Green & Affordable Hydrogen

Scalability of green and affordable hydrogen is necessary

Hydrogen produced from water using renewable energy could be key to a carbon-free future, but its production is thought too expensive for industrial-scale application. Green hydrogen is seen as key to the energy transition, both as a carbon-free fuel and as a raw material for the steel or chemical industries. Produced by splitting water into hydrogen and oxygen through electrolysis by using electricity generated from renewable resources, green hydrogen is becoming increasingly popular. However, its viability is questioned because of high production costs.
Policymakers see green hydrogen, which is made with renewable power without emitting carbon, as a vital tool to help shift economies away from planet-warming energy sources and to stave off climate change, but wants to reduce its sky-high costs. There are initiatives/startups working on ways of electrolysing which could also reduce the noble material use and make the cell durable. Hence, the cost would go down.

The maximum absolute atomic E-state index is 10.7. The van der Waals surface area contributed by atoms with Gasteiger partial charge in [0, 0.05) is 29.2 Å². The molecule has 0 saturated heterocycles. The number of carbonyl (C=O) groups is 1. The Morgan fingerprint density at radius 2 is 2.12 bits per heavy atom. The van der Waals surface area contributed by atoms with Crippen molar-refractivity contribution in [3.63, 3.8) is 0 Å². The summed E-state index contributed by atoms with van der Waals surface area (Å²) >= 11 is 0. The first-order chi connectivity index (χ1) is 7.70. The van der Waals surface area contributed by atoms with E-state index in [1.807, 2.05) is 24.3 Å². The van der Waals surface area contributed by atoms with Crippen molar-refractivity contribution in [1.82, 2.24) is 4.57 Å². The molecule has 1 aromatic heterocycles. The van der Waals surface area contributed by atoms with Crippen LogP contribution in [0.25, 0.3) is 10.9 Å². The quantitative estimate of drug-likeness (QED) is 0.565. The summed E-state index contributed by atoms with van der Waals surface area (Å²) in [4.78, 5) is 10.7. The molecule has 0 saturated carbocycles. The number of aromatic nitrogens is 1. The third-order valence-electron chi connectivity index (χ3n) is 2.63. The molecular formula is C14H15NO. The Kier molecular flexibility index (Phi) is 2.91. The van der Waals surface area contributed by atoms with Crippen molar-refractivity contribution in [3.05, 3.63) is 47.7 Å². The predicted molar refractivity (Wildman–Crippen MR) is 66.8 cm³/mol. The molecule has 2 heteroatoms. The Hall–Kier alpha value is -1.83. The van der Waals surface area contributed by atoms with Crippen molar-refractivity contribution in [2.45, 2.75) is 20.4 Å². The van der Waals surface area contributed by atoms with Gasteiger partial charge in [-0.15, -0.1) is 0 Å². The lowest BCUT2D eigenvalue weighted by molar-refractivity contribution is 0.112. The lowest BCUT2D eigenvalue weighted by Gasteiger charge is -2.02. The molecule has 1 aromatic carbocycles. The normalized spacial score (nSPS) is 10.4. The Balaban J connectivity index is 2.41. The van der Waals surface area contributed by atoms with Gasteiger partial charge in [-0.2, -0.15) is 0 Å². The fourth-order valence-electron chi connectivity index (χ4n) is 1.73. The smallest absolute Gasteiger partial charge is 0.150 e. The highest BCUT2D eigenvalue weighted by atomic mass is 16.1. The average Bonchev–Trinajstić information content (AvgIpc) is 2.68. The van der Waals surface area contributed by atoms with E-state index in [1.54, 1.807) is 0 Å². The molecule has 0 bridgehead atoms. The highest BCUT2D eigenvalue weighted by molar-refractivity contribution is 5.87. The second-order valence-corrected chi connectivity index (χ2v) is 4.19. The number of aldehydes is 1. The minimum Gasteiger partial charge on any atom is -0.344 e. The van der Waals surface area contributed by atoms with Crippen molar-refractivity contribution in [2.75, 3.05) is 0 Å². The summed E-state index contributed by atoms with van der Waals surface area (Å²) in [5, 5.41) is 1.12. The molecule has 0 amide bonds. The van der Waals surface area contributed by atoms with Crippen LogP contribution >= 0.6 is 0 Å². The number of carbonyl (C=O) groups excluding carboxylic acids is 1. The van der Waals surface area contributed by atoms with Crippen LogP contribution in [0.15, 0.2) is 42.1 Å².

For a colourless gas, hydrogen gets referred to in very colourful terms. According to the nomenclature used by market research firm Wood Mackenzie, most of the gas that is already widely used as an industrial chemical is either brown or grey, Neither of these processes to get the hydrogen is exactly carbon-friendly.

A purportedly cleaner option is known as blue hydrogen, where the gas is produced by steam methane reformation but the emissions are curtailed using carbon capture and storage. This process could roughly halve the amount of carbon produced, but it’s still far from emissions-free.

Green hydrogen, in contrast, could almost eliminate emissions by using renewable energy — increasingly abundant and often generated at less-than-ideal times — to power the electrolysis of water. Additionally, the reduction of noble materials could also play a role to make Green hydrogen. However, green hydrogen is still expensive to produce today. In a report published in 2019 (using data from 2018), the International Energy Agency put the cost of green hydrogen at $3 to $7.50 per kilo, compared to $0.90 to $3.20 for production using steam methane reformation. The has to be addressed in order to rip the long term scalable benefit out of hydrogen.